Wednesday, March 14, 2018

Today by Paddy Manning


Labor’s tax grab? Really?
Axeing the tax refund you get when you haven’t paid any tax is a good idea

Image of Bill Shorten

Source

Get set for another superannuation debate that sheds more heat than light, but if it’s going over your head, that’s probably because you are among the vast majority of Australians who have never received a cash cheque for your unused franking credits, or even knew they existed. Just focus on one concept: negative tax. That’s right, some lucky superannuants are enjoying a negative tax rate. Imagine! That’s not a tax refund at all, as the treasurer, Scott Morrison, would have us believe, because those superannuants are not paying any tax on the earnings in the first place.

Labor’s policy, announced by Bill Shorten yesterday, would save the budget $5.6 billion in its first year. Fully half of that would come from no longer handing taxpayer cheques to the wealthiest 10 per cent of self-managed super funds, those with balances in excess of $2.4 million.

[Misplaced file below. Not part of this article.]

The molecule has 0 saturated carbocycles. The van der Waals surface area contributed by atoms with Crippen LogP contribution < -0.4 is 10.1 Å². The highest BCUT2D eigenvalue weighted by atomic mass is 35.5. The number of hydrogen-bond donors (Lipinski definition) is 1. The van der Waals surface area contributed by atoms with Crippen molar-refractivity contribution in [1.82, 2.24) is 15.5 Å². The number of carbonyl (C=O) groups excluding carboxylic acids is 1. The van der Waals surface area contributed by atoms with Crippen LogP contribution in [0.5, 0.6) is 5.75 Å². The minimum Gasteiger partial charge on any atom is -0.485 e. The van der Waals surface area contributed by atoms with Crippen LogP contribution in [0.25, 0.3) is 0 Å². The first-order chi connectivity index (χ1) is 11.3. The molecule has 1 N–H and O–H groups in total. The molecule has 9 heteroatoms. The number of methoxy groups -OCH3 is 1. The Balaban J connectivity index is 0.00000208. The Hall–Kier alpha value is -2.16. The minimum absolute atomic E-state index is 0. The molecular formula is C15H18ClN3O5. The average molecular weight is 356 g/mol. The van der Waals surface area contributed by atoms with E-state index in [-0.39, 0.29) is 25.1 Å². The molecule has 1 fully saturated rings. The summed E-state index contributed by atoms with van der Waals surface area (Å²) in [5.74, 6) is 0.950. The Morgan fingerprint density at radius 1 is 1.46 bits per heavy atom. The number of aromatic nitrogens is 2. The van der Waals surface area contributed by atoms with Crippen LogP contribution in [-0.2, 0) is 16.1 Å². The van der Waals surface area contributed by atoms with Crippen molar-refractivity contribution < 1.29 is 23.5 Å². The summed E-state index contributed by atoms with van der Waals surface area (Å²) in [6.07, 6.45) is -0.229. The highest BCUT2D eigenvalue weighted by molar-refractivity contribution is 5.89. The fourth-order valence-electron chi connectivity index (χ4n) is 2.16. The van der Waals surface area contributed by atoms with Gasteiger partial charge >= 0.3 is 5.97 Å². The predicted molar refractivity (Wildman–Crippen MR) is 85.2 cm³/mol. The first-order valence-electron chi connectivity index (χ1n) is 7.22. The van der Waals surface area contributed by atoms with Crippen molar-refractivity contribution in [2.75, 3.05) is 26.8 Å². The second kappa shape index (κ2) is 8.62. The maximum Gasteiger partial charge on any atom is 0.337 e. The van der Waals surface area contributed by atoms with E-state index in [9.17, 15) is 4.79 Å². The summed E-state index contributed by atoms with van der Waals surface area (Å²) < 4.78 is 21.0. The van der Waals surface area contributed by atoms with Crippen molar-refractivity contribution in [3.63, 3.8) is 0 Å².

For most people, having such an exorbitant amount of superannuation tucked away is a fantasy – a complete other world – and one hopes that well-paid policymakers and news executives remain sharply aware of the fact.

When the ABC’s 7.30 finds a bloke in Brisbane who lives off $56,000 a year in dividend income, assuming a typical 5 per cent yield, that means he has a share portfolio worth more than a million dollars. Good luck to him – but let’s not pretend he’s battling.

The prime minister is being misleading when he says Labor’s policy is “an attack targeted on people on lower and middle-incomes. It is taking money from people who have worked and saved all their lives and are battling.”

While some low-income people will be affected by Labor’s policy, overwhelmingly it will impact the wealthy, who are living off significant accumulated assets, deliberately structured so that they pay no tax and receive the maximum refund of franking credits.